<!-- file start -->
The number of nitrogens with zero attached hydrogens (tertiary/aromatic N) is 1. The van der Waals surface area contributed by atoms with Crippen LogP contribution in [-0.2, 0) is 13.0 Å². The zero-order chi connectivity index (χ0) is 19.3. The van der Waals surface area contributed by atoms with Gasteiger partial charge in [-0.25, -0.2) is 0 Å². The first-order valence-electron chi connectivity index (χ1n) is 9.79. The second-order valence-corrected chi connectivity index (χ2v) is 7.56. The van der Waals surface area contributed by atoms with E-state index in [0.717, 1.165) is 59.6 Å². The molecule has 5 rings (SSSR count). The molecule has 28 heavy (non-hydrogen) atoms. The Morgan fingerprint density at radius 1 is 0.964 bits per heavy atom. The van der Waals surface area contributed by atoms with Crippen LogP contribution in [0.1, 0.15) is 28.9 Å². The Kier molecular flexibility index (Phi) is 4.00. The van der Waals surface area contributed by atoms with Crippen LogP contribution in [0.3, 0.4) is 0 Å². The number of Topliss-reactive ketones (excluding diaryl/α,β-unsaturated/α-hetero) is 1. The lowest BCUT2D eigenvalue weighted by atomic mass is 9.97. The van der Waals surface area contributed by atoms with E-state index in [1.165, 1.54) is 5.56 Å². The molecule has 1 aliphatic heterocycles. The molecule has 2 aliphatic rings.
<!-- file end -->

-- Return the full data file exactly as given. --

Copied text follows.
The number of nitrogens with zero attached hydrogens (tertiary/aromatic N) is 1. The van der Waals surface area contributed by atoms with Crippen LogP contribution in [-0.2, 0) is 13.0 Å². The zero-order chi connectivity index (χ0) is 19.3. The van der Waals surface area contributed by atoms with Gasteiger partial charge in [-0.25, -0.2) is 0 Å². The first-order valence-electron chi connectivity index (χ1n) is 9.79. The second-order valence-corrected chi connectivity index (χ2v) is 7.56. The van der Waals surface area contributed by atoms with E-state index in [0.717, 1.165) is 59.6 Å². The molecule has 5 rings (SSSR count). The molecule has 28 heavy (non-hydrogen) atoms. The Morgan fingerprint density at radius 1 is 0.964 bits per heavy atom. The van der Waals surface area contributed by atoms with Crippen LogP contribution in [0.1, 0.15) is 28.9 Å². The Kier molecular flexibility index (Phi) is 4.00. The van der Waals surface area contributed by atoms with Crippen LogP contribution in [0.3, 0.4) is 0 Å². The number of Topliss-reactive ketones (excluding diaryl/α,β-unsaturated/α-hetero) is 1. The lowest BCUT2D eigenvalue weighted by atomic mass is 9.97. The van der Waals surface area contributed by atoms with E-state index in [1.165, 1.54) is 5.56 Å². The molecule has 1 aliphatic heterocycles. The molecule has 2 aliphatic rings.